Australia’s livestock-based lifestyle today and in the past has depended on the help of dogs. The immigrants in the late 1700s and early 1800s brought their European dogs with them. The name German Coolie was probably in reference to the German immigrants and the dogs they brought with them. It is possible it was a slang word for collie (referring to the German’s Collie), or even a derogatory name for the dogs meaning they were less than purebred. The more historic name for the dog is German Coolie. More recently some people have started calling the dogs Australian Coolies or Koolies. They are all dogs of the same history and origin.
No one really knows the exact origin of Coolies, but there are written accounts of people referring to the importation of a German spotted dog called a Tiger dog which had “silver” and was multi-colored like some German Coolies found today. Some Coolies are merle but many are also solid in color. They are medium in size (30-50 pounds), 18-24 inches tall and can be short or longhaired.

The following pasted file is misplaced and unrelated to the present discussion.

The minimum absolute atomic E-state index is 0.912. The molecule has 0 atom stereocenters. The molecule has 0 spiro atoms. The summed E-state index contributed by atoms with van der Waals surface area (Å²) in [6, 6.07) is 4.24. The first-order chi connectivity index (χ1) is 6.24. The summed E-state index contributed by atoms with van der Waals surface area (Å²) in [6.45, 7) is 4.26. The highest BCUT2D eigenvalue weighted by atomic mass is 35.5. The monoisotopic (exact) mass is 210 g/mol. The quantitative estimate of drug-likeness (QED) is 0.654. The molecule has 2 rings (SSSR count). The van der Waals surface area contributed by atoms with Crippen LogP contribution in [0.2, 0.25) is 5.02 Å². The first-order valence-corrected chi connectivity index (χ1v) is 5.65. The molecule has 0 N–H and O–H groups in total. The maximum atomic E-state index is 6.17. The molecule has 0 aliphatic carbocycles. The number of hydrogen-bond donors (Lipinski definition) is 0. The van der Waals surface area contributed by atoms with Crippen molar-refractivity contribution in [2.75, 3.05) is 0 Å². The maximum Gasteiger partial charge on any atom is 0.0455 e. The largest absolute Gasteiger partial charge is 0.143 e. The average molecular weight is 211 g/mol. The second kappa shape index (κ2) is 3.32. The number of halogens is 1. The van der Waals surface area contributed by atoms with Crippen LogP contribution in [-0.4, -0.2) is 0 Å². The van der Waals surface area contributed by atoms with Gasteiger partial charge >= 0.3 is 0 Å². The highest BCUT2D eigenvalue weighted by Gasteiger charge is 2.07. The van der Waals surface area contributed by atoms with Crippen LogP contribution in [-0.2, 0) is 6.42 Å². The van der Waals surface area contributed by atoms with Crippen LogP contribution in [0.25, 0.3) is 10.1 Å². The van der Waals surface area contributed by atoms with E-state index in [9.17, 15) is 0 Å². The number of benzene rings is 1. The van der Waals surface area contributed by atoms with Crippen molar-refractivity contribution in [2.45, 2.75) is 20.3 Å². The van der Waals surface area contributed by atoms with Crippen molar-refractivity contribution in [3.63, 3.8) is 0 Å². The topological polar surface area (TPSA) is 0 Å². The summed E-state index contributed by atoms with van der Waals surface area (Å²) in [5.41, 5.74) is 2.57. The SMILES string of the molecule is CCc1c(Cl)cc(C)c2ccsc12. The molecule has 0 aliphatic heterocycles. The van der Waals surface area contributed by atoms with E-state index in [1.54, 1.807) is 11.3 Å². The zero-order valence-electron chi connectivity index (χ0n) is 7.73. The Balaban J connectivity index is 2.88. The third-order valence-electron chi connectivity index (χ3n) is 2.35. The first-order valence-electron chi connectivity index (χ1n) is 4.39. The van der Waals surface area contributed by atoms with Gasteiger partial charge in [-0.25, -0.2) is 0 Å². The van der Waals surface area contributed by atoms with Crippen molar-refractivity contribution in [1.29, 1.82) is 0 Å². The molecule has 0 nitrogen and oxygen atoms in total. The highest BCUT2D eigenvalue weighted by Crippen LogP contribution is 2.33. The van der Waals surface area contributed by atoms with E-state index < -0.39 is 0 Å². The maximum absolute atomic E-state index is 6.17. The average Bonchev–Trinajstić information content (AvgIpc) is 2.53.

Today the versatile German Coolie continues to work on Australian stations and ranches herding all kinds of livestock and backing on sheep. They are also present in agility rings, in dock diving, in flyball and Frisbee, as search and rescue dogs and as companion dogs. They are known for being versatile, biddable and for having an “off switch”. Their presence in countries outside of Australia is becoming more common.
This breed is also known as Coolie, German Koolie, or Australian Koolie.
The Australian Kelpie is a highly intelligent breed of herding dog that likes to work hard. The name for this breed is similar to a creature from Scottish and Irish mythology – a Kelpie is a magical water horse that has ill intentions toward humans, particularly children. In reality, the Australian Kelpie is nothing like this mythological creature – it is friendly and playful, always eager to please its human companions.View this Breed
Explore some Embark dogs that share Koolie ancestry.